Content Focus: Children & Youth Participation of Adults Following ucla health system currently has several Occupational Therapy
Jessica Kramer, PhD, OTR/L, Boston Mild Stroke opportunities available and we invite you to stop by our
University, Boston, MA Content Focus: Rehabilitation, booth (#427) and meet with our hiring managers!
Level: Introductory Disability, & Participation
The BenefiTs of Belonging
The use of well-developed, Noomi Katz, Ono Academic As a valued full-time member of our staff, you’ll enjoy outstanding benefits
theory-driven, child self report College, Or Yehuda, Israel which include health, dental and vision plans that begin on your first day and
assessments enables practitioners Contributing Authors: Tal Adamit, a retirement plan that is one of the best in the nation. You will also receive
to deliver occupational therapy OT; Adina Maeir, PhD, OT 13 paid holidays and 15 vacation days beginning your first year, continuing
education benefits, a 2/3 tuition reduction at UCLA (after 6 months of
in “high definition.” This Short Level: Intermediate employment) and a 25% discount for UCLA Extension Courses. Relocation
Course translates research knowl- Stroke is one of the major causes assistance is also offered to those to who qualify.
edge directly to practice by intro- of disabilities in adults. About For more information, please contact reggie Glynn at 310-794-0506,
ducing evidence-based strategies a third of individuals after mild rGlynn@mednet.ucla.edu, or apply online at: http://hr.healthcare.ucla.edu.
that support best practices when stroke are < 65 years, and 45%
administering the COSA. have difficulties in community
participation. The aim of the
3:30 pm–5:00 pm study was to provide a profile
CPG-5223 EOE
SC 231 CC 201B of clients that underwent a mild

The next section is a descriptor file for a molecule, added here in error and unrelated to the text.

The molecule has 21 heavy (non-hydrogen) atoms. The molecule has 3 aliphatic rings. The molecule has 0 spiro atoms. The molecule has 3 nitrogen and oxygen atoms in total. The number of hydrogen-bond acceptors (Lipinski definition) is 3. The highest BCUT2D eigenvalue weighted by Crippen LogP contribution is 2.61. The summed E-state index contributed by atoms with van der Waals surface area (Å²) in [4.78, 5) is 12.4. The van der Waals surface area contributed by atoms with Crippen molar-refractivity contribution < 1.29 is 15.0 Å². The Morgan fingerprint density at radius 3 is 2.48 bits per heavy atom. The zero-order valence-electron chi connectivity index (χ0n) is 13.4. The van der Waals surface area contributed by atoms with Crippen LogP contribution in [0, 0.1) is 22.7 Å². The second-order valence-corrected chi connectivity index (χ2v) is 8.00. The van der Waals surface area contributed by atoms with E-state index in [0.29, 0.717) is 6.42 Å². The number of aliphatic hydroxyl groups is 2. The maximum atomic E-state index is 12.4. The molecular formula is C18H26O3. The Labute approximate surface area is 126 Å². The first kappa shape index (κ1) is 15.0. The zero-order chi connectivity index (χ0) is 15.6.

DO Ask, DO Tell: Using a Modified stroke in cognitive, affective, daily Visit us at Booth 427
Stepping On Program for Falls functioning, reintegration in the
Prevention in Louisiana community, and quality of life, inUCLA_47094_3p375x4p75_04142011_AOTA.indd 1 1/13/11 10:11 AM

Content Focus: Productive Aging order to ascertain the rehabilita-


Lillian O’Cain, LOTR, CAPS; tion needs of this population. 100
Shannon Mangum, MPS, LOTR; participants after first mild stroke
Kerrie Ramsdell, MS, LOTR; Jo were evaluated at home three
Thompson, MA, CTRS, all of month post-discharge. Results
Louisiana State University Health show a range of difficulties that
Sciences Center, New Orleans, LA individuals following a mild
Level: Introductory stroke experience, and the lack of
A modified Stepping On program intervention provided, assuming
(Clemson & Swann, 2008) will for the most part that the event
be implemented (9/10) within did not have a lasting effect.
a Community-Based Practice
class in an OT program to pilot
through a state Falls Prevention
4:00 pm–4:30 pm
PA 203 CC 110AB Freedom to Heal
Coalition/Task Force to address (AOTA) How To Submit a Conference LifeBridge Health Named a
falls prevention in the well- Proposal for the AOTA Annual Fortune 100 Best Company in 2010!
elderly. Conference & Expo
Content Focus: General &
Join our team! LifeBridge Health, located in northwest
3:30 pm–5:00 pm Professional Issues Baltimore, Maryland, seeks Staff Occupational Therapy
SC 232 CC 113C Frank Gainer, MHS, OTR/L, professionals for various practice areas. PRN positions
Best Practice in Engaging People FAOTA; Fern Carbonell, both of also available.
With a Mental Illness: Educational American Occupational Therapy
Resources for Students and Association, Bethesda, MD
Level: Introductory LifeBridge Health offers a competitive salary and
Outreach Clinicians
Content Focus: Mental Health Each year, over 1,100 proposal benefits package, including free parking, adoption
Nikki Knighton, AccOT, DipHSc; submissions are received for assistance, pension plan, CEU support and a dis-
Julia King Dixon, AccOT, AOTA’s Annual Conference & counted health club membership.